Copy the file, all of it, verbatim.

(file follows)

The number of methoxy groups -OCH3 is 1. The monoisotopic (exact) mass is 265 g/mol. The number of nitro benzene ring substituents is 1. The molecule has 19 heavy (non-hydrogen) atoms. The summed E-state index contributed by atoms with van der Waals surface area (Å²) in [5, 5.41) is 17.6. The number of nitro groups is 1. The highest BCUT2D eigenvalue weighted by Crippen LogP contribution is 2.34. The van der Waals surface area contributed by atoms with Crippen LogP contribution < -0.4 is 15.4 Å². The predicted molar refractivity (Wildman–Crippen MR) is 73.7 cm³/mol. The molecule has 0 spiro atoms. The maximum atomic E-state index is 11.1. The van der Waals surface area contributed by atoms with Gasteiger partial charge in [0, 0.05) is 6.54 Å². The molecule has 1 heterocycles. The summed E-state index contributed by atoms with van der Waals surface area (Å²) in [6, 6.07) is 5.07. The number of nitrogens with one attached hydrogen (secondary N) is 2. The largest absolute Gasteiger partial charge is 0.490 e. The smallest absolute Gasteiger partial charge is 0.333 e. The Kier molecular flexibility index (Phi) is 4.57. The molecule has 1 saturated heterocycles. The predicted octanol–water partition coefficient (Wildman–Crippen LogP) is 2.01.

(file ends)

The number of methoxy groups -OCH3 is 1. The monoisotopic (exact) mass is 265 g/mol. The number of nitro benzene ring substituents is 1. The molecule has 19 heavy (non-hydrogen) atoms. The summed E-state index contributed by atoms with van der Waals surface area (Å²) in [5, 5.41) is 17.6. The number of nitro groups is 1. The highest BCUT2D eigenvalue weighted by Crippen LogP contribution is 2.34. The van der Waals surface area contributed by atoms with Crippen LogP contribution < -0.4 is 15.4 Å². The predicted molar refractivity (Wildman–Crippen MR) is 73.7 cm³/mol. The molecule has 0 spiro atoms. The maximum atomic E-state index is 11.1. The van der Waals surface area contributed by atoms with Gasteiger partial charge in [0, 0.05) is 6.54 Å². The molecule has 1 heterocycles. The summed E-state index contributed by atoms with van der Waals surface area (Å²) in [6, 6.07) is 5.07. The number of nitrogens with one attached hydrogen (secondary N) is 2. The largest absolute Gasteiger partial charge is 0.490 e. The smallest absolute Gasteiger partial charge is 0.333 e. The Kier molecular flexibility index (Phi) is 4.57. The molecule has 1 saturated heterocycles. The predicted octanol–water partition coefficient (Wildman–Crippen LogP) is 2.01.